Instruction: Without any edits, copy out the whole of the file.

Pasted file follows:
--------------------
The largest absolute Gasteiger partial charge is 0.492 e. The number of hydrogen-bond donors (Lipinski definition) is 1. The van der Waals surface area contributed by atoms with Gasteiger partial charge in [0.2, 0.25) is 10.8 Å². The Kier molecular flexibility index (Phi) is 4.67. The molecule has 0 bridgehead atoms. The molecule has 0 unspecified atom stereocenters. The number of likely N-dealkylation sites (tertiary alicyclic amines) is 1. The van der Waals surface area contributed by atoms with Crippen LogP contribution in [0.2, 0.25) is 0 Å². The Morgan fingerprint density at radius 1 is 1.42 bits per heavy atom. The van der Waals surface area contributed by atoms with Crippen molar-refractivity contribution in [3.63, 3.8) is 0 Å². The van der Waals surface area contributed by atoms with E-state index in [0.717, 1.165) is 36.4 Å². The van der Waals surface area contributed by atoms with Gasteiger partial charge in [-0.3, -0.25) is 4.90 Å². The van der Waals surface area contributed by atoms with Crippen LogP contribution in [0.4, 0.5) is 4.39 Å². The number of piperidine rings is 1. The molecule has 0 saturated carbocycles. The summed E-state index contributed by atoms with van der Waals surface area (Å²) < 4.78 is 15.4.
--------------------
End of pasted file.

The largest absolute Gasteiger partial charge is 0.492 e. The number of hydrogen-bond donors (Lipinski definition) is 1. The van der Waals surface area contributed by atoms with Gasteiger partial charge in [0.2, 0.25) is 10.8 Å². The Kier molecular flexibility index (Phi) is 4.67. The molecule has 0 bridgehead atoms. The molecule has 0 unspecified atom stereocenters. The number of likely N-dealkylation sites (tertiary alicyclic amines) is 1. The van der Waals surface area contributed by atoms with Crippen LogP contribution in [0.2, 0.25) is 0 Å². The Morgan fingerprint density at radius 1 is 1.42 bits per heavy atom. The van der Waals surface area contributed by atoms with Crippen molar-refractivity contribution in [3.63, 3.8) is 0 Å². The van der Waals surface area contributed by atoms with E-state index in [0.717, 1.165) is 36.4 Å². The van der Waals surface area contributed by atoms with Gasteiger partial charge in [-0.3, -0.25) is 4.90 Å². The van der Waals surface area contributed by atoms with Crippen LogP contribution in [0.4, 0.5) is 4.39 Å². The number of piperidine rings is 1. The molecule has 0 saturated carbocycles. The summed E-state index contributed by atoms with van der Waals surface area (Å²) < 4.78 is 15.4.